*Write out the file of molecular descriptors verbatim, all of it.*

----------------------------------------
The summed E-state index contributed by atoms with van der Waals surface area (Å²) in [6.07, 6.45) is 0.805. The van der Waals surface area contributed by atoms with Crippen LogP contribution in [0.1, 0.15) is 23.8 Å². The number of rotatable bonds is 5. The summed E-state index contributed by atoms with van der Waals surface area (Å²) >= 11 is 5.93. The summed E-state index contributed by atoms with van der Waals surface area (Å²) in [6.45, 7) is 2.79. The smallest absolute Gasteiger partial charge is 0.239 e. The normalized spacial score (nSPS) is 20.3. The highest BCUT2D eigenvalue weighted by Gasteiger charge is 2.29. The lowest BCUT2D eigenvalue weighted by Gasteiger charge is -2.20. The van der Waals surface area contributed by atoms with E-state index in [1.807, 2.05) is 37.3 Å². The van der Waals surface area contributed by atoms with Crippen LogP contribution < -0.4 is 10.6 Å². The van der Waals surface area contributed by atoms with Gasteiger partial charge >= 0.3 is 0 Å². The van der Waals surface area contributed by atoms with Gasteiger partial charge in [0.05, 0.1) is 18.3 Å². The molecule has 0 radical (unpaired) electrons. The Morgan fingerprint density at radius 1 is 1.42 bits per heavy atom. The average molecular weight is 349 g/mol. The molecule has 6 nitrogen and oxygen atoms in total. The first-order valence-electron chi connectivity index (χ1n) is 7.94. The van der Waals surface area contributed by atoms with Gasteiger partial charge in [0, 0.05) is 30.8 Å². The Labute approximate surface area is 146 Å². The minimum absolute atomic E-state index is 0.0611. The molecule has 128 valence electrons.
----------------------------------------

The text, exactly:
The summed E-state index contributed by atoms with van der Waals surface area (Å²) in [6.07, 6.45) is 0.805. The van der Waals surface area contributed by atoms with Crippen LogP contribution in [0.1, 0.15) is 23.8 Å². The number of rotatable bonds is 5. The summed E-state index contributed by atoms with van der Waals surface area (Å²) >= 11 is 5.93. The summed E-state index contributed by atoms with van der Waals surface area (Å²) in [6.45, 7) is 2.79. The smallest absolute Gasteiger partial charge is 0.239 e. The normalized spacial score (nSPS) is 20.3. The highest BCUT2D eigenvalue weighted by Gasteiger charge is 2.29. The lowest BCUT2D eigenvalue weighted by Gasteiger charge is -2.20. The van der Waals surface area contributed by atoms with E-state index in [1.807, 2.05) is 37.3 Å². The van der Waals surface area contributed by atoms with Crippen LogP contribution < -0.4 is 10.6 Å². The van der Waals surface area contributed by atoms with Gasteiger partial charge >= 0.3 is 0 Å². The van der Waals surface area contributed by atoms with Gasteiger partial charge in [0.05, 0.1) is 18.3 Å². The molecule has 0 radical (unpaired) electrons. The Morgan fingerprint density at radius 1 is 1.42 bits per heavy atom. The average molecular weight is 349 g/mol. The molecule has 6 nitrogen and oxygen atoms in total. The first-order valence-electron chi connectivity index (χ1n) is 7.94. The van der Waals surface area contributed by atoms with Gasteiger partial charge in [0, 0.05) is 30.8 Å². The Labute approximate surface area is 146 Å². The minimum absolute atomic E-state index is 0.0611. The molecule has 128 valence electrons.